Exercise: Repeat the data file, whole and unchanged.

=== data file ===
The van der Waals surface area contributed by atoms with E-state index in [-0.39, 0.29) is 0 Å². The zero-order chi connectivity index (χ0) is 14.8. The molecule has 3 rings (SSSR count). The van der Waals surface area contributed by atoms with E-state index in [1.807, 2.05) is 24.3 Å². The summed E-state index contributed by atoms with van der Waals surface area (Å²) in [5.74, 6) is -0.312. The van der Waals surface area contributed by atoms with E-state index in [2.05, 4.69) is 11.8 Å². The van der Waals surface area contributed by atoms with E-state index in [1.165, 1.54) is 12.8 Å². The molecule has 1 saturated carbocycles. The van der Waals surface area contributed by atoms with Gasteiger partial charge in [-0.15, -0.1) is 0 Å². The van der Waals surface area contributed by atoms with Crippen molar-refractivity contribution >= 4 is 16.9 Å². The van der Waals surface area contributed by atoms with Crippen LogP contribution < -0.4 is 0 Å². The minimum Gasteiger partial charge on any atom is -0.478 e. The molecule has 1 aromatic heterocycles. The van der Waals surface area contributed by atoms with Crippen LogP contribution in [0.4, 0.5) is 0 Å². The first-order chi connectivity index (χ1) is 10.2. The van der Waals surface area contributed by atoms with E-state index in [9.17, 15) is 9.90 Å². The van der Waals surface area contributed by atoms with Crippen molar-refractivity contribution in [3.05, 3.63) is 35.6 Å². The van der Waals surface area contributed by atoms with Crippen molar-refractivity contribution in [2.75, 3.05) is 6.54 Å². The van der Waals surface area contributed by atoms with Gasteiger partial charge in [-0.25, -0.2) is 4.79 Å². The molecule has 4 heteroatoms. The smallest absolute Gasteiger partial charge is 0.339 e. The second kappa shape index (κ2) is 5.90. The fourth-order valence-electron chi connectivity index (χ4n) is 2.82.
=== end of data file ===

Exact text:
The van der Waals surface area contributed by atoms with E-state index in [-0.39, 0.29) is 0 Å². The zero-order chi connectivity index (χ0) is 14.8. The molecule has 3 rings (SSSR count). The van der Waals surface area contributed by atoms with E-state index in [1.807, 2.05) is 24.3 Å². The summed E-state index contributed by atoms with van der Waals surface area (Å²) in [5.74, 6) is -0.312. The van der Waals surface area contributed by atoms with E-state index in [2.05, 4.69) is 11.8 Å². The van der Waals surface area contributed by atoms with E-state index in [1.165, 1.54) is 12.8 Å². The molecule has 1 saturated carbocycles. The van der Waals surface area contributed by atoms with Gasteiger partial charge in [-0.15, -0.1) is 0 Å². The van der Waals surface area contributed by atoms with Crippen molar-refractivity contribution >= 4 is 16.9 Å². The van der Waals surface area contributed by atoms with Crippen LogP contribution < -0.4 is 0 Å². The minimum Gasteiger partial charge on any atom is -0.478 e. The molecule has 1 aromatic heterocycles. The van der Waals surface area contributed by atoms with Crippen LogP contribution in [0.4, 0.5) is 0 Å². The first-order chi connectivity index (χ1) is 10.2. The van der Waals surface area contributed by atoms with E-state index in [9.17, 15) is 9.90 Å². The van der Waals surface area contributed by atoms with Crippen molar-refractivity contribution in [3.05, 3.63) is 35.6 Å². The van der Waals surface area contributed by atoms with Crippen molar-refractivity contribution in [2.75, 3.05) is 6.54 Å². The van der Waals surface area contributed by atoms with Gasteiger partial charge in [-0.25, -0.2) is 4.79 Å². The molecule has 4 heteroatoms. The smallest absolute Gasteiger partial charge is 0.339 e. The second kappa shape index (κ2) is 5.90. The fourth-order valence-electron chi connectivity index (χ4n) is 2.82.